Description This highly fanciful carafe is shaped as a crowing cockerel: its beak serving as a spout, its crown as a stopper, and its tail as a handle. Around the shoulders, in blue Slavonic script on gilt is written the proverb, Drinking is not a hindrance but youth's diversion. The bird's feathers are mostly treated as diamond shapes in dark and mid-blue enamel. Some, however, are highlighted in black and white and in foil-backed translucent green and red enamel. Its feet are rendered naturalistically in silver gilt. A belt is suspended across the cockerel's belly from two circular buckles. Khlebnikov exhibited an identical carafe at the Philadelphia Centennial Exhibition in 1876. The source for the cockerel form was most likely a parcel gilt kubak, or covered cup, made for Ivan the Terrible, Grand Prince of Moscow from 1547 to 1584. Fedor Solntsev illustrated his drawing of the cup in Drevnosti Rossikago gosudarstva (Antiquities of the Russian State) published between 1849 and 1853 (vol. 5, pl. 18). Another more elaborate cockerel-shaped carafe by Khlebnikov, accompanied by some chicken-shaped drinking vessels, known as charkas, can be found in the State History Museum, Moscow (Inv. no. 99834; OK16234-16240).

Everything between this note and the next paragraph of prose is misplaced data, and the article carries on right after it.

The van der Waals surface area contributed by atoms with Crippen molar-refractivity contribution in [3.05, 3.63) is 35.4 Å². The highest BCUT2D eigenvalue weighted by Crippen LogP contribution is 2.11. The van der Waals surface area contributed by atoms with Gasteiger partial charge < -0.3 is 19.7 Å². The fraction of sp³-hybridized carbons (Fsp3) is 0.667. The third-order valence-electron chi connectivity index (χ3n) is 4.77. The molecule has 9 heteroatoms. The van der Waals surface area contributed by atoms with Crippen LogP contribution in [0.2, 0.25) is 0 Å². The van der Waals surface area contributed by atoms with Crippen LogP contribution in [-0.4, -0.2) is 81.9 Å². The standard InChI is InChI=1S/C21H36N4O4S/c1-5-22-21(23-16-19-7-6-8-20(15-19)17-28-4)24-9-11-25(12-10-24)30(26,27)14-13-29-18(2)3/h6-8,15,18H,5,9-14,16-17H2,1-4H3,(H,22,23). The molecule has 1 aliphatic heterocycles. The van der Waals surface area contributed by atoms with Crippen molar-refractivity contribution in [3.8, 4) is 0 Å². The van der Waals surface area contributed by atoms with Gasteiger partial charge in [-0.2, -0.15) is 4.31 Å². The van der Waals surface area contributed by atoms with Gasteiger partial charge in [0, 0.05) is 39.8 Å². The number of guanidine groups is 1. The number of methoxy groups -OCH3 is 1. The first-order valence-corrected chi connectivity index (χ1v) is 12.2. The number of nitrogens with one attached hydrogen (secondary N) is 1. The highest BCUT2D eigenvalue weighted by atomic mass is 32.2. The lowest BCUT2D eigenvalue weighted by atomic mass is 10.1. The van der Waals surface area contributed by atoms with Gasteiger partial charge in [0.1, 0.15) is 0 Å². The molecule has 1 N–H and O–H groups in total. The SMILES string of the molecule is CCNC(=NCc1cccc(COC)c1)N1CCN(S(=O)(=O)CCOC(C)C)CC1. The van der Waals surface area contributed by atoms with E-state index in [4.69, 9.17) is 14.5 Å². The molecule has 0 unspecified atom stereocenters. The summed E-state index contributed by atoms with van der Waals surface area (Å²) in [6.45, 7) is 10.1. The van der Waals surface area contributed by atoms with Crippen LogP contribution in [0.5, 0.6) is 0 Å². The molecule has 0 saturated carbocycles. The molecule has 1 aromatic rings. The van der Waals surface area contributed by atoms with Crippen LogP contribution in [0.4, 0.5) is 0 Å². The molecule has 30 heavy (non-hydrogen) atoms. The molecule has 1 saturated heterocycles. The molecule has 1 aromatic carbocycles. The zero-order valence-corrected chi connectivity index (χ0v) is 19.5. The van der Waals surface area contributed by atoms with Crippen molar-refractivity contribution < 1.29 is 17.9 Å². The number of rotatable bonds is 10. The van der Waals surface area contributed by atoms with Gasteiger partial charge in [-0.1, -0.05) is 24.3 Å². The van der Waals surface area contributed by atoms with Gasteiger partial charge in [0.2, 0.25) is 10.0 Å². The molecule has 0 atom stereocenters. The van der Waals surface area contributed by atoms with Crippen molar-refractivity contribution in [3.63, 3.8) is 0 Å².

- Fabergé and the Russian Crafts Tradition: An Empire's Legacy . The Walters Art Museum, Baltimore. 2017-2018.
Provenance Jean M. Riddell, Washington, D.C.; by bequest to Walters Art Museum, 2010.
Inscriptions [Marks] In Cyrillic: IKh over 1874 (unidentified Moscow assay master act: 1872-1881), 88, St. George right; [Marks] In Cyrillic: Khlebnikov, ermine canopy mark; [Translation] In Slavonic on vessel: Drinking is not a hindrance but youth's diversion
Credit Bequest of Mrs. Jean M. Riddell, 2010
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